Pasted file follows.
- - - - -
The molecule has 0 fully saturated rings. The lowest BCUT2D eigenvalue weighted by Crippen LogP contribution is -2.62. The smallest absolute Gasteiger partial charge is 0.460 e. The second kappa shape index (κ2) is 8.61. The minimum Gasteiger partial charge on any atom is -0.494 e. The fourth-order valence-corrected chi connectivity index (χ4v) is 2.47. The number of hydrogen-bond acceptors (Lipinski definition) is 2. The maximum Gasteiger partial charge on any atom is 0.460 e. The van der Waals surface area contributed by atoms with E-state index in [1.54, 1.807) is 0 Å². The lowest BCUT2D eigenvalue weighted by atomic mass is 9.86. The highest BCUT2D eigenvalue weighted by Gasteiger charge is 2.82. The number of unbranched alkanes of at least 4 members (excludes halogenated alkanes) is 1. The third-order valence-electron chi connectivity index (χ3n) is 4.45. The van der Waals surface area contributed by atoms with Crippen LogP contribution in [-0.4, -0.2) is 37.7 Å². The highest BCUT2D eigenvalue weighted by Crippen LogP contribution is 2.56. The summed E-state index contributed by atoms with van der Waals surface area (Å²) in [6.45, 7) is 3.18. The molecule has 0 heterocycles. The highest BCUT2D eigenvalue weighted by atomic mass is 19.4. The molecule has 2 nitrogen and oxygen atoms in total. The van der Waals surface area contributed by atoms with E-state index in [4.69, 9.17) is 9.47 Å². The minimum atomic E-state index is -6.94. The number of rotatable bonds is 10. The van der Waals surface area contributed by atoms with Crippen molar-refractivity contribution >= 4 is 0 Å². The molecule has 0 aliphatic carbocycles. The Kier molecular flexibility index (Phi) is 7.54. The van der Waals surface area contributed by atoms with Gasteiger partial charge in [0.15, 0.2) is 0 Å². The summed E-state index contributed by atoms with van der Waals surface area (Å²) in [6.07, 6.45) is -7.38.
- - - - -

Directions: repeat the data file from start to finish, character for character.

The molecule has 0 fully saturated rings. The lowest BCUT2D eigenvalue weighted by Crippen LogP contribution is -2.62. The smallest absolute Gasteiger partial charge is 0.460 e. The second kappa shape index (κ2) is 8.61. The minimum Gasteiger partial charge on any atom is -0.494 e. The fourth-order valence-corrected chi connectivity index (χ4v) is 2.47. The number of hydrogen-bond acceptors (Lipinski definition) is 2. The maximum Gasteiger partial charge on any atom is 0.460 e. The van der Waals surface area contributed by atoms with E-state index in [1.54, 1.807) is 0 Å². The lowest BCUT2D eigenvalue weighted by atomic mass is 9.86. The highest BCUT2D eigenvalue weighted by Gasteiger charge is 2.82. The number of unbranched alkanes of at least 4 members (excludes halogenated alkanes) is 1. The third-order valence-electron chi connectivity index (χ3n) is 4.45. The van der Waals surface area contributed by atoms with Crippen LogP contribution in [-0.4, -0.2) is 37.7 Å². The highest BCUT2D eigenvalue weighted by Crippen LogP contribution is 2.56. The summed E-state index contributed by atoms with van der Waals surface area (Å²) in [6.45, 7) is 3.18. The molecule has 0 heterocycles. The highest BCUT2D eigenvalue weighted by atomic mass is 19.4. The molecule has 2 nitrogen and oxygen atoms in total. The van der Waals surface area contributed by atoms with E-state index in [4.69, 9.17) is 9.47 Å². The minimum atomic E-state index is -6.94. The number of rotatable bonds is 10. The van der Waals surface area contributed by atoms with Crippen molar-refractivity contribution >= 4 is 0 Å². The molecule has 0 aliphatic carbocycles. The Kier molecular flexibility index (Phi) is 7.54. The van der Waals surface area contributed by atoms with Gasteiger partial charge in [0.15, 0.2) is 0 Å². The summed E-state index contributed by atoms with van der Waals surface area (Å²) in [6.07, 6.45) is -7.38.